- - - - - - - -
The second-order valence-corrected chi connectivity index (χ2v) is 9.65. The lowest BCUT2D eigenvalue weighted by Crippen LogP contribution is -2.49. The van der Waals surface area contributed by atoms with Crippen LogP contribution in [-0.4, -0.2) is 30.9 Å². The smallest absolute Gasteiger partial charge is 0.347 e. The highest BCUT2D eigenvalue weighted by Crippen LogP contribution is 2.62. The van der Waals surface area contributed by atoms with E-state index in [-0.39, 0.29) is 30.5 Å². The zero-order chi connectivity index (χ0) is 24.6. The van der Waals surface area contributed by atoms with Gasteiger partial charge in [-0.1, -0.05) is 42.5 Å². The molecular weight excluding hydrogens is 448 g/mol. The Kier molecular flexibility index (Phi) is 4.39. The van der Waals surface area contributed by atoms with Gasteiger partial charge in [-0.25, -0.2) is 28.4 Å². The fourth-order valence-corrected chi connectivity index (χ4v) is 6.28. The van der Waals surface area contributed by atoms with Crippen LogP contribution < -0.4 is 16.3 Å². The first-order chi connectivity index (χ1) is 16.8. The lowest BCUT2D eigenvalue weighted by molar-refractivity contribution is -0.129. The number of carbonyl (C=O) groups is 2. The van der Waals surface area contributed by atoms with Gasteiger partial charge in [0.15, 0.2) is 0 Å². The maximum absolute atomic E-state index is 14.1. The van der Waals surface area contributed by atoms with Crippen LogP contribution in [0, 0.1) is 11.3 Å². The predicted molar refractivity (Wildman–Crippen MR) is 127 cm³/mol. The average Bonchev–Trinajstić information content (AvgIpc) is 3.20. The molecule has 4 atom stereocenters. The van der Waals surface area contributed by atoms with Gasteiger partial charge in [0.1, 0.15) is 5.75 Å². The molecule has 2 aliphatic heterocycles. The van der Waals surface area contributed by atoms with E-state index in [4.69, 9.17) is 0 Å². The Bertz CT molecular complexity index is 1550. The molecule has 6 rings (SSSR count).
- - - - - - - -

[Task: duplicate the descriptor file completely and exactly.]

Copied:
The second-order valence-corrected chi connectivity index (χ2v) is 9.65. The lowest BCUT2D eigenvalue weighted by Crippen LogP contribution is -2.49. The van der Waals surface area contributed by atoms with Crippen LogP contribution in [-0.4, -0.2) is 30.9 Å². The smallest absolute Gasteiger partial charge is 0.347 e. The highest BCUT2D eigenvalue weighted by Crippen LogP contribution is 2.62. The van der Waals surface area contributed by atoms with E-state index in [-0.39, 0.29) is 30.5 Å². The zero-order chi connectivity index (χ0) is 24.6. The van der Waals surface area contributed by atoms with Gasteiger partial charge in [-0.1, -0.05) is 42.5 Å². The molecular weight excluding hydrogens is 448 g/mol. The Kier molecular flexibility index (Phi) is 4.39. The van der Waals surface area contributed by atoms with Gasteiger partial charge in [-0.25, -0.2) is 28.4 Å². The fourth-order valence-corrected chi connectivity index (χ4v) is 6.28. The van der Waals surface area contributed by atoms with Crippen LogP contribution < -0.4 is 16.3 Å². The first-order chi connectivity index (χ1) is 16.8. The lowest BCUT2D eigenvalue weighted by molar-refractivity contribution is -0.129. The number of carbonyl (C=O) groups is 2. The van der Waals surface area contributed by atoms with Gasteiger partial charge in [0.15, 0.2) is 0 Å². The maximum absolute atomic E-state index is 14.1. The van der Waals surface area contributed by atoms with Crippen LogP contribution in [0, 0.1) is 11.3 Å². The predicted molar refractivity (Wildman–Crippen MR) is 127 cm³/mol. The average Bonchev–Trinajstić information content (AvgIpc) is 3.20. The molecule has 4 atom stereocenters. The van der Waals surface area contributed by atoms with Gasteiger partial charge in [0.1, 0.15) is 5.75 Å². The molecule has 2 aliphatic heterocycles. The van der Waals surface area contributed by atoms with E-state index in [4.69, 9.17) is 0 Å². The Bertz CT molecular complexity index is 1550. The molecule has 6 rings (SSSR count).